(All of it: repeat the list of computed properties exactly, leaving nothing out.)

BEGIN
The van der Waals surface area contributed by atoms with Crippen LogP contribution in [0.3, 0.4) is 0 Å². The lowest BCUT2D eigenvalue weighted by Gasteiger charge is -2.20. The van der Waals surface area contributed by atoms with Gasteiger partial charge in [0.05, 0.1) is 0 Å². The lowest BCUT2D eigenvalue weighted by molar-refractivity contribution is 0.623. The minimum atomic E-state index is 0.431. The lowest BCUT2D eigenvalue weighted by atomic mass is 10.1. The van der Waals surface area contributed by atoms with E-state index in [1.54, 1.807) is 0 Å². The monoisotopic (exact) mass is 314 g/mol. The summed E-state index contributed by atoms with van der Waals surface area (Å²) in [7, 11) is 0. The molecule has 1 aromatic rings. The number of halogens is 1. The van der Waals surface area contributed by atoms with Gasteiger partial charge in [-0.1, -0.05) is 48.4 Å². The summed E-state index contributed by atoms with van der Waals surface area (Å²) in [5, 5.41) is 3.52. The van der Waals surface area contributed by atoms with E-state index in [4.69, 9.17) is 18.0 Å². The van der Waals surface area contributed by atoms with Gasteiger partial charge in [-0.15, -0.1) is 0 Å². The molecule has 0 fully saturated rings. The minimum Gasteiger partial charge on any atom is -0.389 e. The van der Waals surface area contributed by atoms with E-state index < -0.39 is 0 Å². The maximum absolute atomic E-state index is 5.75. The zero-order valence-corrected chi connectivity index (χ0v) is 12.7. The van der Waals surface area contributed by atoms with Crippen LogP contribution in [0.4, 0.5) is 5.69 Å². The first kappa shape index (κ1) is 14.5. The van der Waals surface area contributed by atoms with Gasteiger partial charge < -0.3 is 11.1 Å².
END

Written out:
The van der Waals surface area contributed by atoms with Crippen LogP contribution in [0.3, 0.4) is 0 Å². The lowest BCUT2D eigenvalue weighted by Gasteiger charge is -2.20. The van der Waals surface area contributed by atoms with Gasteiger partial charge in [0.05, 0.1) is 0 Å². The lowest BCUT2D eigenvalue weighted by molar-refractivity contribution is 0.623. The minimum atomic E-state index is 0.431. The lowest BCUT2D eigenvalue weighted by atomic mass is 10.1. The van der Waals surface area contributed by atoms with E-state index in [1.54, 1.807) is 0 Å². The monoisotopic (exact) mass is 314 g/mol. The summed E-state index contributed by atoms with van der Waals surface area (Å²) in [7, 11) is 0. The molecule has 1 aromatic rings. The number of halogens is 1. The van der Waals surface area contributed by atoms with Gasteiger partial charge in [-0.1, -0.05) is 48.4 Å². The summed E-state index contributed by atoms with van der Waals surface area (Å²) in [5, 5.41) is 3.52. The van der Waals surface area contributed by atoms with E-state index in [4.69, 9.17) is 18.0 Å². The van der Waals surface area contributed by atoms with Gasteiger partial charge in [-0.15, -0.1) is 0 Å². The molecule has 0 fully saturated rings. The minimum Gasteiger partial charge on any atom is -0.389 e. The van der Waals surface area contributed by atoms with E-state index < -0.39 is 0 Å². The maximum absolute atomic E-state index is 5.75. The zero-order valence-corrected chi connectivity index (χ0v) is 12.7. The van der Waals surface area contributed by atoms with Crippen LogP contribution in [0.4, 0.5) is 5.69 Å². The first kappa shape index (κ1) is 14.5. The van der Waals surface area contributed by atoms with Gasteiger partial charge < -0.3 is 11.1 Å².